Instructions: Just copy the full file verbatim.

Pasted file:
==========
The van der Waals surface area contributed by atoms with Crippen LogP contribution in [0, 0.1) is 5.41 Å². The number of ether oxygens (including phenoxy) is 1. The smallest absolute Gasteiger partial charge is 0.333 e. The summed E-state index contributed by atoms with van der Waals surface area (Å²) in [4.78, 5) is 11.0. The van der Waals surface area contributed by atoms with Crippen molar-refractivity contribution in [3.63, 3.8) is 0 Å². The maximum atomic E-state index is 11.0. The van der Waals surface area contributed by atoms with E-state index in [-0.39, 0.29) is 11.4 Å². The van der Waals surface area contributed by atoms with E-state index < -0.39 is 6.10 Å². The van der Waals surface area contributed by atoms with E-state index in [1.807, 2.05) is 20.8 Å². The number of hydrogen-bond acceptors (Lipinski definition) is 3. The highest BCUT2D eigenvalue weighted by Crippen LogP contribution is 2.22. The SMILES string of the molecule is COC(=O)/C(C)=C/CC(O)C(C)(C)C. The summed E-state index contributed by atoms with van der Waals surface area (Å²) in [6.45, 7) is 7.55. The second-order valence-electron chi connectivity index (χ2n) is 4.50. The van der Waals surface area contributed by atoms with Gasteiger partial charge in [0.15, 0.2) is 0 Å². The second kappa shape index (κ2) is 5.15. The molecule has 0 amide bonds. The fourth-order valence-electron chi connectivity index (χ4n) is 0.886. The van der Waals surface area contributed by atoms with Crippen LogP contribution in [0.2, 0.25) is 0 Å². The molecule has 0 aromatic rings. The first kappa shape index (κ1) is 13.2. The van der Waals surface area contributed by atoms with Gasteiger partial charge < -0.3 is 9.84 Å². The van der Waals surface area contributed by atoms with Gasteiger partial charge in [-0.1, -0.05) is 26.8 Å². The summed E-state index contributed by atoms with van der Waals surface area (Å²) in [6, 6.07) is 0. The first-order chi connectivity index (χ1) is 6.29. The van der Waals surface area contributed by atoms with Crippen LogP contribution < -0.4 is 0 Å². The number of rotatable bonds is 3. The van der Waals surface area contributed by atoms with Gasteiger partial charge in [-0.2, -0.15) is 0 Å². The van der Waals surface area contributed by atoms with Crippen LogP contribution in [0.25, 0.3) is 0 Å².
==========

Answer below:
The van der Waals surface area contributed by atoms with Crippen LogP contribution in [0, 0.1) is 5.41 Å². The number of ether oxygens (including phenoxy) is 1. The smallest absolute Gasteiger partial charge is 0.333 e. The summed E-state index contributed by atoms with van der Waals surface area (Å²) in [4.78, 5) is 11.0. The van der Waals surface area contributed by atoms with Crippen molar-refractivity contribution in [3.63, 3.8) is 0 Å². The maximum atomic E-state index is 11.0. The van der Waals surface area contributed by atoms with E-state index in [-0.39, 0.29) is 11.4 Å². The van der Waals surface area contributed by atoms with E-state index < -0.39 is 6.10 Å². The van der Waals surface area contributed by atoms with E-state index in [1.807, 2.05) is 20.8 Å². The number of hydrogen-bond acceptors (Lipinski definition) is 3. The highest BCUT2D eigenvalue weighted by Crippen LogP contribution is 2.22. The SMILES string of the molecule is COC(=O)/C(C)=C/CC(O)C(C)(C)C. The summed E-state index contributed by atoms with van der Waals surface area (Å²) in [6.45, 7) is 7.55. The second-order valence-electron chi connectivity index (χ2n) is 4.50. The van der Waals surface area contributed by atoms with Gasteiger partial charge in [0.15, 0.2) is 0 Å². The second kappa shape index (κ2) is 5.15. The molecule has 0 amide bonds. The fourth-order valence-electron chi connectivity index (χ4n) is 0.886. The van der Waals surface area contributed by atoms with Crippen LogP contribution in [0.2, 0.25) is 0 Å². The molecule has 0 aromatic rings. The first kappa shape index (κ1) is 13.2. The van der Waals surface area contributed by atoms with Gasteiger partial charge < -0.3 is 9.84 Å². The van der Waals surface area contributed by atoms with Gasteiger partial charge in [-0.1, -0.05) is 26.8 Å². The summed E-state index contributed by atoms with van der Waals surface area (Å²) in [6, 6.07) is 0. The first-order chi connectivity index (χ1) is 6.29. The van der Waals surface area contributed by atoms with Crippen LogP contribution < -0.4 is 0 Å². The number of rotatable bonds is 3. The van der Waals surface area contributed by atoms with Gasteiger partial charge in [-0.2, -0.15) is 0 Å². The van der Waals surface area contributed by atoms with Crippen LogP contribution in [0.25, 0.3) is 0 Å².